City hikes utility rates 6.5 per cent

New Westminster residents can expect their utility bills to balloon by 6.5 per cent in 2014.

On Monday, Council approved in principle next year's budgets for its electrical, water, sewer and garbage collection/recycling utilities.  The average bill for a single family household is expected to jump from $2,250 in 2013 to nearly $2,400 in 2014.

Coun. Bill Harper said New Westminster is at the mercy of suppliers such as BC Hydro and Metro Vancouver in determining how much to charge. He pointed out some of the rates had to go up by 12 per cent in recent years.

"Where is this all going to end for the taxpayer? We try to keep our taxes as low as possible, but if you look at it, our utility rates skyrocket. How much is New Westminster contributing to the increase, two to three per cent?" said Harper. "People think we're setting these rates when we're not."

The sewer rate is rising the most, 8.5 per cent, because Metro Vancouver is charging more to pay for rising costs for treatment and capital investment in infrastructure, according to a report to council. New West will be using $8 million of its $19 million in revenue to fund sewer rehabilitation and separation in 2014.

The city has budgeted $8 million of its sewer budget for capital projects including setting aside money to pay for the long-term replacement of its aging sewer infrastructure. That includes a long-term commitment  to separate storm and sanitary sewers. Utilities manager Catalin Dobrescu told council the city is allocating about $1.5 million a year toward the project which pays for less than two kilometres of pipe. New West, he said, still has about 140 km to go.

He added sewer separation must also proceed on the private side and more must be done to entice property owners to separate the sewers on their property. Currently only new construction and homeowners who do more than $100,000 over five years are required to separate their lines. That has led to growth areas like Queensborough and Victoria Hill getting new mains and updated pump stations, but getting the rest of the city involved is a tough sell.

"It is a jurisdictional conundrum, I know, but there is a movement within the province and region to passing legislation to entice residents and business owners to separate," said Dobrescu.

Water rates will go up six per cent, about $24 a household. That will bring in about $10 million in revenue with $6 million to buy water from Metro Vancouver.

"We require significant capital investment in the region which results in increased costs in the Metro Vancouver region," said Dobrescu.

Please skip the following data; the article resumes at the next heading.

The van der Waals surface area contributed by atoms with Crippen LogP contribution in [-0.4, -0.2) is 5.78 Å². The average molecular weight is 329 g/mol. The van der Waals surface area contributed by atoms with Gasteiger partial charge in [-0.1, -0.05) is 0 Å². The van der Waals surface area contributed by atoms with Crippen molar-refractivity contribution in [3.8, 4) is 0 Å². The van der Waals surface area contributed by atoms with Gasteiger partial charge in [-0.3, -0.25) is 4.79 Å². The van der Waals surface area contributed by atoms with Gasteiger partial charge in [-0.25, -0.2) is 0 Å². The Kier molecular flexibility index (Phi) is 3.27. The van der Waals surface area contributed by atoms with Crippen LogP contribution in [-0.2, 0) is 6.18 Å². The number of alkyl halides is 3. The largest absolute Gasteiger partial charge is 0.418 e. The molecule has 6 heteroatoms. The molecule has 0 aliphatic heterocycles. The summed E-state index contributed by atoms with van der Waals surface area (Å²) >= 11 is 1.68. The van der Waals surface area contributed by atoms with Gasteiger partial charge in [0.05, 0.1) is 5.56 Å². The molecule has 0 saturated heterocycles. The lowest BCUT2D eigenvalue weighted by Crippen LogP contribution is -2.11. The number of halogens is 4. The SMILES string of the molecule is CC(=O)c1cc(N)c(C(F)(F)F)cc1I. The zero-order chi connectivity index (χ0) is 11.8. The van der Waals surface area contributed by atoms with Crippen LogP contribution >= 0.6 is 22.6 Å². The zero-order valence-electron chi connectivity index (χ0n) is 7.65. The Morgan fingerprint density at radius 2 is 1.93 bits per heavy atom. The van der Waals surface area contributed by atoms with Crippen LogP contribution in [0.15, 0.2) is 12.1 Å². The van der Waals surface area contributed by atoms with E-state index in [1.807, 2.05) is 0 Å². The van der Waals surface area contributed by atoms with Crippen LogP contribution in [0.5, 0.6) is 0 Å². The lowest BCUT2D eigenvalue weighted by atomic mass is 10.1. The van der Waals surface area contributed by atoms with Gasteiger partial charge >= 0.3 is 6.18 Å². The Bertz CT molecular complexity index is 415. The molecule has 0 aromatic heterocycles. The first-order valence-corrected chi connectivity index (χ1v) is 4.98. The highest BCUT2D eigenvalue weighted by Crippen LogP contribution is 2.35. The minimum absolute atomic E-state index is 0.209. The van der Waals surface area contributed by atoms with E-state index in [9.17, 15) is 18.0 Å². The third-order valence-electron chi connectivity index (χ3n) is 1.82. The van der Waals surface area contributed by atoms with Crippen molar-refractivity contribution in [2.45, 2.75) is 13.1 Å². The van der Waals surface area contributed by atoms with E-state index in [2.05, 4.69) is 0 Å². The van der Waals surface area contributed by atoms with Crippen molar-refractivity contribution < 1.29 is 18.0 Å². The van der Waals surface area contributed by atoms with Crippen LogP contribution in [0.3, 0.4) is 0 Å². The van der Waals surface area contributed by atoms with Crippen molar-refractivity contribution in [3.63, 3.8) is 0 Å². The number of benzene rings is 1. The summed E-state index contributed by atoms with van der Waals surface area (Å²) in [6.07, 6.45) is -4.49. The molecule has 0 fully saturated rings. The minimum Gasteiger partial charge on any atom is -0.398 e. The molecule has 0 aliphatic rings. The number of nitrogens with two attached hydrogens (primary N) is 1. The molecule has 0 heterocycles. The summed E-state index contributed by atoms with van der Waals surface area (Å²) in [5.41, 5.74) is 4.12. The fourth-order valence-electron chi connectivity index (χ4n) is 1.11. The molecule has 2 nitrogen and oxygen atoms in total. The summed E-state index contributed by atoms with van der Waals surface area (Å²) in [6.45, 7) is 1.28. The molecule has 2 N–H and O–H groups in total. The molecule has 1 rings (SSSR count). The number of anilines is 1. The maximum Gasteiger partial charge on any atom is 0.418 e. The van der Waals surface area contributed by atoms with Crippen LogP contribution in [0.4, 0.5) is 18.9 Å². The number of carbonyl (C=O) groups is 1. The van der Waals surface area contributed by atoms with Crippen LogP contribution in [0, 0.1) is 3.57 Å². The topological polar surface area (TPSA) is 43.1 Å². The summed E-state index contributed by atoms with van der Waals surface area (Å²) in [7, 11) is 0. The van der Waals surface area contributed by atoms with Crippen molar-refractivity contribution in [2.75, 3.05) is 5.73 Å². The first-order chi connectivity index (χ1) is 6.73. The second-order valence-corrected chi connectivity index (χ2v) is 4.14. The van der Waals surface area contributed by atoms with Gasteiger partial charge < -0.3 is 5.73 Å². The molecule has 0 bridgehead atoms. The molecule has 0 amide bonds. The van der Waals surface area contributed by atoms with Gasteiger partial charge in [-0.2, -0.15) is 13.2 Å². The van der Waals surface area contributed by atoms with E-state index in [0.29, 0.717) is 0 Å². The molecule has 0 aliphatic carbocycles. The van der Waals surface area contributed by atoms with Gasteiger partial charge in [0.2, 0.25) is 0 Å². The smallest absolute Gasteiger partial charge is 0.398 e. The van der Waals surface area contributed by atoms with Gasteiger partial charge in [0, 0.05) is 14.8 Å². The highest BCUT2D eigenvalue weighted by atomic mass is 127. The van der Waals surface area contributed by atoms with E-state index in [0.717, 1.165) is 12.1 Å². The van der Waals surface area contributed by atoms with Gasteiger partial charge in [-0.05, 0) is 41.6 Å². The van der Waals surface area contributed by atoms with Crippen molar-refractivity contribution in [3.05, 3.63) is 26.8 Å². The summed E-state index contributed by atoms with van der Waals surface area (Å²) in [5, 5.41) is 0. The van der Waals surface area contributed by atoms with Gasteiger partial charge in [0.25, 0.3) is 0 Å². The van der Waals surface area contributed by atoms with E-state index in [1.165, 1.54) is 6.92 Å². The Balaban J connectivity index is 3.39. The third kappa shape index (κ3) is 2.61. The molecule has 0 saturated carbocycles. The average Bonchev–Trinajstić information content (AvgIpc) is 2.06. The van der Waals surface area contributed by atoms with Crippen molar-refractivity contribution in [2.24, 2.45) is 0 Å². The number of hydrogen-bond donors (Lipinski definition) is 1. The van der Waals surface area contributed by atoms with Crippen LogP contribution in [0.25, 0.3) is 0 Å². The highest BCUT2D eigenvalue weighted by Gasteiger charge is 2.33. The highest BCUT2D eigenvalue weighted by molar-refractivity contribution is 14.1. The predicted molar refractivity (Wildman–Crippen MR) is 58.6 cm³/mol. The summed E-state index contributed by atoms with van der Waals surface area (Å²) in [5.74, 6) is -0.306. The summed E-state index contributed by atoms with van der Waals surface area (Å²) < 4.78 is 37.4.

Another $3 million will go toward capital projects for replacing and adding to the utility's infrastructure. In 2013, the city is expected to replacing aging watermains and install new zone meters.

"We're improving infrastructure but it's still a challenge," said Dobrescu.

Coun. Chuck Puchmayr said although sewer and water are costly utilities, and there is a need to replace infrastructure, the federal and provincial government have to come to the table instead of downloading the costs onto municipalities. So he'd like to see the city hold some money back.

"I'm a little concerned about [New Westminster] accelerating the capital reserves," said Puchmayr. "I would like to see us reduce the capital reserves until we get an idea of what's coming from the senior levels of government. We might get something that would alleviate some of those costs in a year."

Electrical rates are to increase an average of seven per cent to pay for the electricity supplied to the city's utility by BC Hydro and debt repayment for New Westminster substation upgrades.

Most of the 2014 capital budget of $12 million will go toward completing the upgrades. It also includes seed funding for the city's WiFi, intelligent city and district energy initiatives.

In contrast to the other utilities, garbage and recycling rates will rise just one per cent, an average of $2 a household. Solid waste and recycling supervisor Kristian Davis said a big increase isn't needed because new recycling programs introduced in recent years are up and running.




Utility rates for an average single family household

Electrical    Water    Sewer    Solid Waste    Total

Current 2013    $1,105    $404    $518    $223    $2,250

Proposed 2014    $1,182    $428    $562    $225    $2,397

% increase    7.0    6.0    8.5    1.0    6.5

– City of New Westminster report Nov. 18

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